Cocoa may help reduce liver disease caused by high-fat diets

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In a new study from Penn State, researchers found that supplementation of cocoa powder in a high-fat diet may strongly reduce the severity of the liver disease.

Cocoa powder, a popular food ingredient most commonly used in the production of chocolate, is rich in fiber, iron and phytochemicals reported having positive health benefits. This includes antioxidant polyphenols and methylxanthines.

While it is typically considered an indulgence food because of its high sugar and fat content, studies have suggested that chocolate consumption is linked to reduced risk of stroke, coronary heart disease and Type 2 diabetes,

In the study, the team examined whether cocoa consumption had an effect on non-alcohol-related fatty liver disease, which is commonly associated with human obesity.

They tested the protective effects of cocoa in a mouse model that better simulates the current public health situation related to non-alcohol-related fatty liver disease.

They examined changes in fatty liver disease, markers of oxidative stress, antioxidant response and cell damage in high-fat-fed obese mice treated with a diet supplemented with 80 mg cocoa powder per gram of food—roughly a pinch per quarter teaspoon—for eight weeks.

The team found that cocoa-treated mice gained weight at a 21% lower rate and had smaller spleen weights—indicating less inflammation—than the high-fat-fed control mice.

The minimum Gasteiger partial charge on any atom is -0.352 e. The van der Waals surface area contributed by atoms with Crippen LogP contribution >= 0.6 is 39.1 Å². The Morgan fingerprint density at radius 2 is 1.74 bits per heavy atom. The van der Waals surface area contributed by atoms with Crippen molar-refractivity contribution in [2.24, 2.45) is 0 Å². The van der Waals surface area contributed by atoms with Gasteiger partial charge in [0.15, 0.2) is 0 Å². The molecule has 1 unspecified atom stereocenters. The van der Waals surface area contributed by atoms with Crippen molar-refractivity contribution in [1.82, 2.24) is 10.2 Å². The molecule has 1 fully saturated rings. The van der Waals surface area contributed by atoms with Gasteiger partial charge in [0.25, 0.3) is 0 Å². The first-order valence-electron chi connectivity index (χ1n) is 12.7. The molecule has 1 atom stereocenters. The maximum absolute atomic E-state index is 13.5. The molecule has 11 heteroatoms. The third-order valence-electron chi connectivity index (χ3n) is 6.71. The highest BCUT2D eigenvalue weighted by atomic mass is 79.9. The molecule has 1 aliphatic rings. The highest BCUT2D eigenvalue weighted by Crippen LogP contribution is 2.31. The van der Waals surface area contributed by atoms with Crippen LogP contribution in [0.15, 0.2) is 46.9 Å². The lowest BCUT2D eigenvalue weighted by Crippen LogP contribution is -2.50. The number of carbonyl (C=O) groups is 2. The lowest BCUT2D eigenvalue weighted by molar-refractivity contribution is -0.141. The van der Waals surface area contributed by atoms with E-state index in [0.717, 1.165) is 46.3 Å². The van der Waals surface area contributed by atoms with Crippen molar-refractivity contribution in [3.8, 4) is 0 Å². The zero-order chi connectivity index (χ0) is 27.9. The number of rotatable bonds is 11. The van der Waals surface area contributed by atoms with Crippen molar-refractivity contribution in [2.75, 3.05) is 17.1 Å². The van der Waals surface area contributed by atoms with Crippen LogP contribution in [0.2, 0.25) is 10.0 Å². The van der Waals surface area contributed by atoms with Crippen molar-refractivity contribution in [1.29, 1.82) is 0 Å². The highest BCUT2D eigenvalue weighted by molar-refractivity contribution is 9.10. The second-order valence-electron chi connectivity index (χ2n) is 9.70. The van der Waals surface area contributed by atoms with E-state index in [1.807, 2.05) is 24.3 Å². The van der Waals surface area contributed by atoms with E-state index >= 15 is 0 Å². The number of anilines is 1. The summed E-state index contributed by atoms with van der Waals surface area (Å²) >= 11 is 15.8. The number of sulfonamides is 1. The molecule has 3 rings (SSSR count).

At the end of the study, mice fed the cocoa-powder-supplemented diet had 28% less fat in their livers than the control mice.

Cocoa-treated mice also had 56% lower levels of oxidative stress and 75% lower levels of DNA damage in the liver compared to high-fat-fed control mice.

The team says that extracts from cocoa and some of the chemicals in cocoa powder can inhibit the enzymes that are responsible for digesting dietary fat and carbohydrate.

The result is that when mice get cocoa as part of their diet, these compounds in the cocoa powder prevent the digestion of dietary fat.

When it can’t be absorbed, the fat passes through their digestive systems. A similar process may occur with cocoa in humans.

The researchers advise considering substituting cocoa for other foods, particularly high-calorie snack foods.

If you care about nutrition and liver health, please read studies about this stuff in your food may increase risk of dangerous bowel disease and findings of a big cause of leaky gut, fatty liver disease.

For more information about liver disease treatment, please see recent studies about this dietary supplement may help treat fatty liver disease and results showing that this common soap additive may worsen fatty liver disease.

The study is published in the Journal of Nutritional Biochemistry. One author of the study is Joshua Lambert.

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